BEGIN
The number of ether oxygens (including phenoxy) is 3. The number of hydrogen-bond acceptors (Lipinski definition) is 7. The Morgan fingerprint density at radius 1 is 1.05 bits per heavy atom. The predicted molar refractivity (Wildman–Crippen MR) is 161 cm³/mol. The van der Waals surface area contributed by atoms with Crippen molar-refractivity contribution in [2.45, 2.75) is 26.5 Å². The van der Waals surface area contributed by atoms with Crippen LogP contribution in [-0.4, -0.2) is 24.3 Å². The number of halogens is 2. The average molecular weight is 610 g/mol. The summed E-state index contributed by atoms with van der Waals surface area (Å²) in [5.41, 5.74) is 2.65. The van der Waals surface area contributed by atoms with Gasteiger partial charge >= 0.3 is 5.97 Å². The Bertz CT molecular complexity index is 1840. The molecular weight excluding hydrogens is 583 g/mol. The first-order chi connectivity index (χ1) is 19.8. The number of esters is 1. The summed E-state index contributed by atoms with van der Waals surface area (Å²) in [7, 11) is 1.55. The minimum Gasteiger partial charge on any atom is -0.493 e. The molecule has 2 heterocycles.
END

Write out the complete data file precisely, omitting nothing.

The number of ether oxygens (including phenoxy) is 3. The number of hydrogen-bond acceptors (Lipinski definition) is 7. The Morgan fingerprint density at radius 1 is 1.05 bits per heavy atom. The predicted molar refractivity (Wildman–Crippen MR) is 161 cm³/mol. The van der Waals surface area contributed by atoms with Crippen molar-refractivity contribution in [2.45, 2.75) is 26.5 Å². The van der Waals surface area contributed by atoms with Crippen LogP contribution in [-0.4, -0.2) is 24.3 Å². The number of halogens is 2. The average molecular weight is 610 g/mol. The summed E-state index contributed by atoms with van der Waals surface area (Å²) in [5.41, 5.74) is 2.65. The van der Waals surface area contributed by atoms with Gasteiger partial charge >= 0.3 is 5.97 Å². The Bertz CT molecular complexity index is 1840. The molecular weight excluding hydrogens is 583 g/mol. The first-order chi connectivity index (χ1) is 19.8. The number of esters is 1. The summed E-state index contributed by atoms with van der Waals surface area (Å²) in [7, 11) is 1.55. The minimum Gasteiger partial charge on any atom is -0.493 e. The molecule has 2 heterocycles.